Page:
Bob Schneider's Moonlight Orchestra
Cullen Theater, Wortham Center
November 27, 2015
The Christmas season, as those of a mind to do so are keen to remind you, gets an earlier start every year. It's not unusual to see decorations popping up in your local big box stores along with Halloween costumes and fake tombstones. Call me old-fashioned, but I believe radio stations should hold off on the carols and TV networks show restraint in their bazillion airings of A Christmas Story until our Thanksgiving turkey has had time to digest and Bob Schneider has officially ushered in the yuletide season with his "Special Holiday Evening," a tradition for...three years now?
The Cullen Theater isn't Schneider's usual H-Town stomping ground, but Friday's show was sponsored by McGonigel's Mucky Duck, where he performs on the regular. The setting was decidedly more urbane — Schneider in his tux matching the crowds descending on the Theater District for The Nutcracker and Prokofiev's Romeo and Juliet — even if the occasional rolling beer bottle reminded us at least one venue wasn't taking things too seriously.
Backed up, as in years before, by the Tosca Strings, Schneider had ample orchestral support, coming to the fore most notably in an exuberant rendition of "Tarantula," but also giving some added heft to Bob faves like "Captain Kirk" and "40 Dogs (Like Romeo and Juliet)." Of particular note was trumpet player Ephraim Owens, who soloed with Schneider and guest Lex Land on several numbers.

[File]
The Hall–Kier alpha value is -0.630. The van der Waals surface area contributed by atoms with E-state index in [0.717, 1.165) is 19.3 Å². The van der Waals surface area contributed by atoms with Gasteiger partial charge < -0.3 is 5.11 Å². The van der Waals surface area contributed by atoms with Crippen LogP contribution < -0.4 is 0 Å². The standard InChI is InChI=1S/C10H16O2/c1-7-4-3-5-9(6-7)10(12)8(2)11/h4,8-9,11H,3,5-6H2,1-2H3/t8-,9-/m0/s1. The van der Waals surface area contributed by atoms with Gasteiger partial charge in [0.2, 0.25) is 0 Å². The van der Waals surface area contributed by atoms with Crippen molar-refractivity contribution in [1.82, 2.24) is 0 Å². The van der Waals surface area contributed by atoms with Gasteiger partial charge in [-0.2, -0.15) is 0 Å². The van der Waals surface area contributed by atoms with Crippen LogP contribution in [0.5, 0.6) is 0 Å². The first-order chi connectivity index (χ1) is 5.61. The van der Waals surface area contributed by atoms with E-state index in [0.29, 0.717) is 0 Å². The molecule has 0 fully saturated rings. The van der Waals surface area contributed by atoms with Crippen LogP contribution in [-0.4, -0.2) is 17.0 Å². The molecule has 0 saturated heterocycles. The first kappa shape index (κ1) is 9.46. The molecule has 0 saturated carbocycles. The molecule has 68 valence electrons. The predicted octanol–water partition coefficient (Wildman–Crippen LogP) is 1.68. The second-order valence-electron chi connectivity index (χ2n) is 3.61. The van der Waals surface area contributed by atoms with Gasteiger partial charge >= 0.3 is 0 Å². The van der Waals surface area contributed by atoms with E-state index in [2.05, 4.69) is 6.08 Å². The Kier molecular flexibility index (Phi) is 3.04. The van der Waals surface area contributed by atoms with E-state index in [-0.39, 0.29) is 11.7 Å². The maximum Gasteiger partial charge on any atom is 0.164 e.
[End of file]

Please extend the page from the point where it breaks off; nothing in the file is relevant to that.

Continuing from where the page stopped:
The set was also (perhaps) understandably light on the sarcasm one tends to see at Schneider shows. One notable exception, Schneider coming out after special guest (and 2015 AMA Austin Musician of the Year) Gina Chavez's soulful rendering of "Mary, Did You Know?" and offering, "Mary, did you know you can save 15 percent on car insurance?" There are Christmas songs, and then there are Christmas songs, I suppose.
Schneider has always been famous (in Texas, anyway) for the way he melds wry, occasionally nonsensical humor with melancholy, and the latter was certainly on display with many of his holiday cuts. Schneider has remarked on his difficult relationship with the holiday in the past, so this shouldn't come as a surprise (especially if you're familiar with 2009's Christmastime), and his renditions of "I'll Be Home For Christmas" and "Have Yourself a Merry Little Christmas" were almost solemn affairs.
One question, though: why do a cover of the Pogues' "Fairytale of New York" and end it before the duet section? You've got Chavez and Land, either of whom would be capable of holding their own in the Kirsty MacColl verses. "Happy Christmas your arse," indeed.
Land's more traditional belting shored up several numbers, including "Blue Christmas" and a team-up with Schneider on that date-rapiest of standards, "Baby, It's Cold Outside." The pair's take was more tongue-in-cheek than creepy, but I still felt like toweling off my extremities afterwards.
Schneider brought the whole gang out on stage for the encore, a rousing version of "All I Want for Christmas" that went a long way towards erasing our memories of Love Actually. And just like that, it was time to say goodbye as Schneider and friends prepared to return to Austin. If I had any complaint, it's that the show was too brief. Something we won't be able to say about the holiday season in general, I'm afraid.
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Personal Bias: Big fan of the Frunk.
The Crowd: Mostly well-behaved, perhaps because they were unaware they could bring drinks into the theater.
Overheard In The Crowd: "It never fails: if I'm early, the band's late. If I'm late, they start early." Said by the drunk asshole behind us three times in 90 seconds. We moved.
Random Notebook Dump: "Q: Is there any song that couldn't be improved by adding a euphonium? A: No, no there is not."